On Friday night, as a crescent moon hovered over the bleachers at the Martha’s Vineyard Regional High School, coach Donald Herman stood cooly on the sidelines along with his players, many of whom towered over him in their purple jerseys and white helmets.

By the end of the first quarter, the home-team bleachers were filled with fans all huddled together in sweaters and jackets for the homecoming game against Brighton. Others stood near the end zone where the smell of popcorn surrounded the touchdown club booth. Many wore their purple high school athletic jackets from years past.

It was Mr. Herman’s final homecoming game after 31 years as a head coach and 28 years at the regional high school, where he also has taught earth science, geography and other classes. He often pushed his players to excel not only on the field but in the classroom.

Players, families and booster club members throughout the years paid tribute at halftime. — Mark Lovewell

“It’s an end of an era,” said Kevin O’Donnell, class of 2010, who stood near the end zone in a purple jacket with 2007 embroidered on the back. “He just knew the game so well, and knew how to motivate us all — hit harder, run faster. Even if we wanted to dog out and give up he’d make sure we stayed on the field and got the job done.”

Lila Norris, a sophomore from West Tisbury had similar praise for Mr. Herman, who she knew as a gym coach her freshman year. “He’s kind of tough but he’s really nice,” she said. “If maybe you’re having a tough day and you’re really tired, he’ll listen.”

“He runs the whole gym and the whole homecoming thing, so it will be weird next year when he’s not there,” she added.

Earlier in the day, students had gathered for a pep rally to honor Mr. Herman, who was recently inducted into the Massachusetts High School Football Coaches Association hall of fame — one of many honors and achievements over his career.

Many people remember the personal difference he made in their lives. Theodore DeBettencourt, class of 2001, had traveled from Boston on Friday to join other former and current players in honoring Mr. Herman at halftime. The former captain recalled getting kicked off the football team his sophomore year for drinking, and Mr. Herman’s encouragement to “work hard, keep working out, and come back and try out next year.”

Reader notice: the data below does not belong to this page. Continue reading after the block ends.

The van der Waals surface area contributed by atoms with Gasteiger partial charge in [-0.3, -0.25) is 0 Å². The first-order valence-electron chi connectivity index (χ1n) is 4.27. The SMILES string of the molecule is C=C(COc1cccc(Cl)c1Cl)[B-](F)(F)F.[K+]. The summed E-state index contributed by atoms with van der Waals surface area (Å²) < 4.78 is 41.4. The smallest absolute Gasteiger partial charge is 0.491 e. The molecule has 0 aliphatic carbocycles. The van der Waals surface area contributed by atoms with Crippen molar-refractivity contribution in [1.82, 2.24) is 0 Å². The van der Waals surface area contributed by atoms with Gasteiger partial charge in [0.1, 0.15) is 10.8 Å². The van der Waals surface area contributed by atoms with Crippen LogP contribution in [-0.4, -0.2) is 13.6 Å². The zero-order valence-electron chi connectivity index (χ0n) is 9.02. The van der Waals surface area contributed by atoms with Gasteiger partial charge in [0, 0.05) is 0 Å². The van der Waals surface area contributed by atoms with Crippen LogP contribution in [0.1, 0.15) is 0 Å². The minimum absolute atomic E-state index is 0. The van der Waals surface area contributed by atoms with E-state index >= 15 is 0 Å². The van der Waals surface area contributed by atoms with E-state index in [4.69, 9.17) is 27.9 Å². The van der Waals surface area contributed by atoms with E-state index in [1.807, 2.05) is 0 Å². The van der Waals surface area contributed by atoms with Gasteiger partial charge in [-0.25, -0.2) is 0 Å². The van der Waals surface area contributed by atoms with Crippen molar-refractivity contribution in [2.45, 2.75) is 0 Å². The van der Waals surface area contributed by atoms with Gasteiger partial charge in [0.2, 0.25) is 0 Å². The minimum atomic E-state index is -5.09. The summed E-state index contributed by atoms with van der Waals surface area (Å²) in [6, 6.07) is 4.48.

Mr. DeBettencourt and his former teammate Kyle Crossland carried a 1999 championship banner across the field at halftime, along with many others who held banners of their own.

Parents, coaches and athletes filled the bleachers, where bunches of purple and white balloons were tied, and cheerleaders led calls from the ground.

Austin Chandler comes up big as Vineyard crushes Brighton 49-6. — Mark Lovewell

At halftime, with the Vineyard ahead 36-6, cheerleaders from both schools performed on the field, under a thin layer of fog that appeared in the floodlights. The announcer then called attention to Mr. Herman’s many accomplishments — including five state super bowl victories and several coach-of-the-year awards — as players took the field with their banners.

The coach stepped onto the field and raised his hat to the cheering crowd. He turned and bowed to the players on the field, with his hands outstretched. Then, even before the cheering had died down, he ran back behind the bleachers to be with his team and prepare for the second half.

As the second half continued, children shouted and played behind the bleachers, chasing each other up and down the metal ramps, and occasionally going down with a hard tackle. Fans warmed themselves with hot chocolate and by cheering on the players. And under the Friday night lights, Coach Herman’s final high school team performed the way he had taught them.

Final score: Vineyard 49, Brighton 6.